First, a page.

In 2016, the circularity rate of the European Union (EU) was 11.7%. This means that 11.7% of material resources used in the EU came from recycled products and recovered materials, thus saving primary raw materials from being extracted.
Compared with 2004, this share increased by 3.4 percentage points from 8.3%. This is primarily because the EU consumes less raw materials — such as construction materials and fossil fuels, while the amount of recycling only increases slightly.
The circularity rate is much lower than other indicators of circularity, such as recycling rates, which are around 55% in the EU. This is because the circularity rate has a much wider material scope: it includes all the materials that are fed into our economy, whereas the recycling rates only take account of waste.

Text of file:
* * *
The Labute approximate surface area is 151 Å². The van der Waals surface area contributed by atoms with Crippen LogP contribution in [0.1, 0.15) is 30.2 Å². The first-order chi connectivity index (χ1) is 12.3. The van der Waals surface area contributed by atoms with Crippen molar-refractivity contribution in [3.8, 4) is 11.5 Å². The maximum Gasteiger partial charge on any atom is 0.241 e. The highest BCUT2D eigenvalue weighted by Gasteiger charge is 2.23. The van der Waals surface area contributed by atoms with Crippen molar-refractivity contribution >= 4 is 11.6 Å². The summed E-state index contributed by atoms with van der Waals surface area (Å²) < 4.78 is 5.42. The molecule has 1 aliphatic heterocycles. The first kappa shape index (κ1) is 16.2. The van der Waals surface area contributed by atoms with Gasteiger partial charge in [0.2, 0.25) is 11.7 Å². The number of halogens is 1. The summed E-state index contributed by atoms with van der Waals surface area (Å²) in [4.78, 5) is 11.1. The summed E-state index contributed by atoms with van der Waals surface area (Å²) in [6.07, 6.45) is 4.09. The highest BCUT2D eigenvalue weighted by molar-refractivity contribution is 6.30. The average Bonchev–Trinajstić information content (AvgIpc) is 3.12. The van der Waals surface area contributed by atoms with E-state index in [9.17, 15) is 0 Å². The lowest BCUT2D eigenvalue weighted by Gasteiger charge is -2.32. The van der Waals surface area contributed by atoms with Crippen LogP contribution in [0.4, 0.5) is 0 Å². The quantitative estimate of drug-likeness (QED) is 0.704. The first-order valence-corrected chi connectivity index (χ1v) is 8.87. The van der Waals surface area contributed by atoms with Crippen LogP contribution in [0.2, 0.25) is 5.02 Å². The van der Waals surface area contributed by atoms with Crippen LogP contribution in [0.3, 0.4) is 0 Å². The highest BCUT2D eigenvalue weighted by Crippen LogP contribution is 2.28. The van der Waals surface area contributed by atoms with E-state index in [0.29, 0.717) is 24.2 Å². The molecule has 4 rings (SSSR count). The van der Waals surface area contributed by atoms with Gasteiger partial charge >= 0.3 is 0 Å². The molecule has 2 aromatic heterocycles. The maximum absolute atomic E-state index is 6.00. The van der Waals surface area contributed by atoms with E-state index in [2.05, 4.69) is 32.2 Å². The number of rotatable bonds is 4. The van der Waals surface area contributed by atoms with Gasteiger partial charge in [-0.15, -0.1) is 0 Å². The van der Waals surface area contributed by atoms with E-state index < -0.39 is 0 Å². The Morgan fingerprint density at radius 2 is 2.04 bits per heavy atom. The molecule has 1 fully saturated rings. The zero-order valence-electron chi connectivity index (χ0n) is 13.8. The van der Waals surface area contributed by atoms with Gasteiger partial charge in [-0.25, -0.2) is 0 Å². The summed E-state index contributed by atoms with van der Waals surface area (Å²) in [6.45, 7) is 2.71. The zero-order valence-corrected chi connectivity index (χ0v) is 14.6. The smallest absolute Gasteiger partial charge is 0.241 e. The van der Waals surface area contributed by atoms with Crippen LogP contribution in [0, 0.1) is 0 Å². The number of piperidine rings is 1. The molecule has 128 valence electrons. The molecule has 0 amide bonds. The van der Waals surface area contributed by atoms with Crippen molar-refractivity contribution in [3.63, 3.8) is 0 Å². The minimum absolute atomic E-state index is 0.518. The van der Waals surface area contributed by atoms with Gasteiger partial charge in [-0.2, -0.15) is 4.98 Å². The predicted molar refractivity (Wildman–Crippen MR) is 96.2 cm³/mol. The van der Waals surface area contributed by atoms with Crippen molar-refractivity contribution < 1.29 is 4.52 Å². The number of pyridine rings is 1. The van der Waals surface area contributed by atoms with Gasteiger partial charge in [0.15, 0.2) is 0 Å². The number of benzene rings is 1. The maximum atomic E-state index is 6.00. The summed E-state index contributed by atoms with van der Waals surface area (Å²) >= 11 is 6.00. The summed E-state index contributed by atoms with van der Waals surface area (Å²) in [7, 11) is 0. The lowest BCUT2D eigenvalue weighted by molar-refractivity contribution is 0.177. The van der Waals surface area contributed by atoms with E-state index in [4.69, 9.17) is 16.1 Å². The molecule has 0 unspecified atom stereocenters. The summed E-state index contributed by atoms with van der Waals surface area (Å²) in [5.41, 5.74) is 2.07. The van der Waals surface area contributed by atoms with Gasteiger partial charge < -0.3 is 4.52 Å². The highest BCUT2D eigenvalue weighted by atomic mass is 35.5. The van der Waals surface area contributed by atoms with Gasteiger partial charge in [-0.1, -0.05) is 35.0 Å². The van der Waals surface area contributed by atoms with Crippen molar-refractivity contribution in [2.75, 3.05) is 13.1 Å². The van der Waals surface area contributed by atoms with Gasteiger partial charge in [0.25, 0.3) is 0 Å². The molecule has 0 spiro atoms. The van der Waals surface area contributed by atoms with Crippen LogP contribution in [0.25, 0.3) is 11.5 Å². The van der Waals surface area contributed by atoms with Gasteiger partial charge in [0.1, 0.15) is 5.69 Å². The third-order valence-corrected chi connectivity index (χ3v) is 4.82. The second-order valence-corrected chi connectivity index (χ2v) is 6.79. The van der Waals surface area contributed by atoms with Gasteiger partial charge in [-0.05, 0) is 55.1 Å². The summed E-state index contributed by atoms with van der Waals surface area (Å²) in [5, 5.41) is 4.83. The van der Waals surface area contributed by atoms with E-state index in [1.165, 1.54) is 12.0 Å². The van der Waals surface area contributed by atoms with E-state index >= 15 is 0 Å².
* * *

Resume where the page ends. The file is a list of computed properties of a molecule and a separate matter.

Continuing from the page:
Highest circularity rate in the Netherlands, lowest in Greece
Large differences in the circularity rates exist across countries. In 2016, the rates varied from 1.3% in Greece, 1.5% in Romania and 1.7% in Ireland to 18.9% in Belgium, 19.5% in France, and 29.0% in the Netherlands.
Differences are due not only to the amount of recycling in each country, but also to structural factors in national economies. For instance, the higher imports of materials (including fossil fuels) and the higher domestic extractions of materials (in turn related to mining, construction, etc), the lower the circularity rates.
For more information:
- Eurostat Statistics Explained article on Material flows in the circular economy
- Eurostat, Circular material use rate — Calculation method
- The source data can be found in Eurostat dataset env_ac_cur.
To contact us, please visit our User Support page.
For press queries, please contact our Media Support.